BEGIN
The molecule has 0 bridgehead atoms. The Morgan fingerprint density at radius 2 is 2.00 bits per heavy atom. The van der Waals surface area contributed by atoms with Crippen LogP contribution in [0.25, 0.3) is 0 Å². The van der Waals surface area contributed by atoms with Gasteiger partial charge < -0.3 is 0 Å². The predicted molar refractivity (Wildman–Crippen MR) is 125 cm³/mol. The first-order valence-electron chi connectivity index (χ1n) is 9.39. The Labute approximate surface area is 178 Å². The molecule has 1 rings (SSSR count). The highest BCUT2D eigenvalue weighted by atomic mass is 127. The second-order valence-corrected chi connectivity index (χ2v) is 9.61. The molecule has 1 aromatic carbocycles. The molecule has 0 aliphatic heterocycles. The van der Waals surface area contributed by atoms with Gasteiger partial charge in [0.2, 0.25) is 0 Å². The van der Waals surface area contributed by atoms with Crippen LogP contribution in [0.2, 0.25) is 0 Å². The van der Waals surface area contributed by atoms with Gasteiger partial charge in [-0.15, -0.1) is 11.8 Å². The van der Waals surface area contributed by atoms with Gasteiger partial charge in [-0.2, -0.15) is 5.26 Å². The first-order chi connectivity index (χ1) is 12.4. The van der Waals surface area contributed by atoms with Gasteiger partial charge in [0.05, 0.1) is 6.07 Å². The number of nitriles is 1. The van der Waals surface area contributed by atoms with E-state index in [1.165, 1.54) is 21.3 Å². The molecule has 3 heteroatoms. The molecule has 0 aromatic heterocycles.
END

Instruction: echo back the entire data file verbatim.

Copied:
The molecule has 0 bridgehead atoms. The Morgan fingerprint density at radius 2 is 2.00 bits per heavy atom. The van der Waals surface area contributed by atoms with Crippen LogP contribution in [0.25, 0.3) is 0 Å². The van der Waals surface area contributed by atoms with Gasteiger partial charge < -0.3 is 0 Å². The predicted molar refractivity (Wildman–Crippen MR) is 125 cm³/mol. The first-order valence-electron chi connectivity index (χ1n) is 9.39. The Labute approximate surface area is 178 Å². The molecule has 1 rings (SSSR count). The highest BCUT2D eigenvalue weighted by atomic mass is 127. The second-order valence-corrected chi connectivity index (χ2v) is 9.61. The molecule has 1 aromatic carbocycles. The molecule has 0 aliphatic heterocycles. The van der Waals surface area contributed by atoms with Gasteiger partial charge in [0.2, 0.25) is 0 Å². The van der Waals surface area contributed by atoms with Crippen LogP contribution in [0.2, 0.25) is 0 Å². The van der Waals surface area contributed by atoms with Gasteiger partial charge in [-0.15, -0.1) is 11.8 Å². The van der Waals surface area contributed by atoms with Gasteiger partial charge in [-0.2, -0.15) is 5.26 Å². The first-order chi connectivity index (χ1) is 12.4. The van der Waals surface area contributed by atoms with Gasteiger partial charge in [0.05, 0.1) is 6.07 Å². The number of nitriles is 1. The van der Waals surface area contributed by atoms with E-state index in [1.165, 1.54) is 21.3 Å². The molecule has 3 heteroatoms. The molecule has 0 aromatic heterocycles.